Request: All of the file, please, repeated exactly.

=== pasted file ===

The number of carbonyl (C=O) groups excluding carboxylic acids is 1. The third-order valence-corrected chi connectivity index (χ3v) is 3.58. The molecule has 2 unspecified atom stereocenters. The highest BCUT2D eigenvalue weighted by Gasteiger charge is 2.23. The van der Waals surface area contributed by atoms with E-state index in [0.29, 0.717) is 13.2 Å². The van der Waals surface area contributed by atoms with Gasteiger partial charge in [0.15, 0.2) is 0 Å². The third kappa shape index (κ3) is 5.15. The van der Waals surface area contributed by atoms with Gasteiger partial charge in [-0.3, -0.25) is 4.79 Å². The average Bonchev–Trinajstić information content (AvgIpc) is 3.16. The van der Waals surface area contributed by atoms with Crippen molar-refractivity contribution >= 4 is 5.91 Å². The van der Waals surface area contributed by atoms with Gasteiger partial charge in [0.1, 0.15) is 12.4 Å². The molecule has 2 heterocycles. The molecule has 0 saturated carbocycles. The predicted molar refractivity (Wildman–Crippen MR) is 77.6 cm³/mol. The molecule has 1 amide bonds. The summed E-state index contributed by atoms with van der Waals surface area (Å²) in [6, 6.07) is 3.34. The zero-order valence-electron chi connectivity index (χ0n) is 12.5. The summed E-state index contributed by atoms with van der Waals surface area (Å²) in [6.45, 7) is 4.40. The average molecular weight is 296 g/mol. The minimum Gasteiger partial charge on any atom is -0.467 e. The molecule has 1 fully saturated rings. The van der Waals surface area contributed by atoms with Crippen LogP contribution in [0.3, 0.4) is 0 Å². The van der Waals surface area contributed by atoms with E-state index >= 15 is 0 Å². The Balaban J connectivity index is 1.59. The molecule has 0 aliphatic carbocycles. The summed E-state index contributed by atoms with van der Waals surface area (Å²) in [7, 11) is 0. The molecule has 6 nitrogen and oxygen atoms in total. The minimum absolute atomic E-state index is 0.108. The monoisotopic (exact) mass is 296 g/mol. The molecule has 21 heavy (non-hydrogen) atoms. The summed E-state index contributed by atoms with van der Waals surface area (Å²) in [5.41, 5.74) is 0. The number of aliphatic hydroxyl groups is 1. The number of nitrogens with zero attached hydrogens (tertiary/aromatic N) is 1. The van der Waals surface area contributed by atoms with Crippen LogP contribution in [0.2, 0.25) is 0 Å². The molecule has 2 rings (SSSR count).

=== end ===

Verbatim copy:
The number of carbonyl (C=O) groups excluding carboxylic acids is 1. The third-order valence-corrected chi connectivity index (χ3v) is 3.58. The molecule has 2 unspecified atom stereocenters. The highest BCUT2D eigenvalue weighted by Gasteiger charge is 2.23. The van der Waals surface area contributed by atoms with E-state index in [0.29, 0.717) is 13.2 Å². The van der Waals surface area contributed by atoms with Gasteiger partial charge in [0.15, 0.2) is 0 Å². The third kappa shape index (κ3) is 5.15. The van der Waals surface area contributed by atoms with Gasteiger partial charge in [-0.3, -0.25) is 4.79 Å². The average Bonchev–Trinajstić information content (AvgIpc) is 3.16. The van der Waals surface area contributed by atoms with Crippen molar-refractivity contribution >= 4 is 5.91 Å². The van der Waals surface area contributed by atoms with Gasteiger partial charge in [0.1, 0.15) is 12.4 Å². The molecule has 2 heterocycles. The molecule has 0 saturated carbocycles. The predicted molar refractivity (Wildman–Crippen MR) is 77.6 cm³/mol. The molecule has 1 amide bonds. The summed E-state index contributed by atoms with van der Waals surface area (Å²) in [6, 6.07) is 3.34. The zero-order valence-electron chi connectivity index (χ0n) is 12.5. The summed E-state index contributed by atoms with van der Waals surface area (Å²) in [6.45, 7) is 4.40. The average molecular weight is 296 g/mol. The minimum Gasteiger partial charge on any atom is -0.467 e. The molecule has 1 fully saturated rings. The van der Waals surface area contributed by atoms with Crippen LogP contribution in [0.3, 0.4) is 0 Å². The van der Waals surface area contributed by atoms with E-state index >= 15 is 0 Å². The Balaban J connectivity index is 1.59. The molecule has 0 aliphatic carbocycles. The summed E-state index contributed by atoms with van der Waals surface area (Å²) in [7, 11) is 0. The molecule has 6 nitrogen and oxygen atoms in total. The minimum absolute atomic E-state index is 0.108. The monoisotopic (exact) mass is 296 g/mol. The molecule has 21 heavy (non-hydrogen) atoms. The summed E-state index contributed by atoms with van der Waals surface area (Å²) in [5.41, 5.74) is 0. The number of aliphatic hydroxyl groups is 1. The number of nitrogens with zero attached hydrogens (tertiary/aromatic N) is 1. The van der Waals surface area contributed by atoms with Crippen LogP contribution in [0.2, 0.25) is 0 Å². The molecule has 2 rings (SSSR count).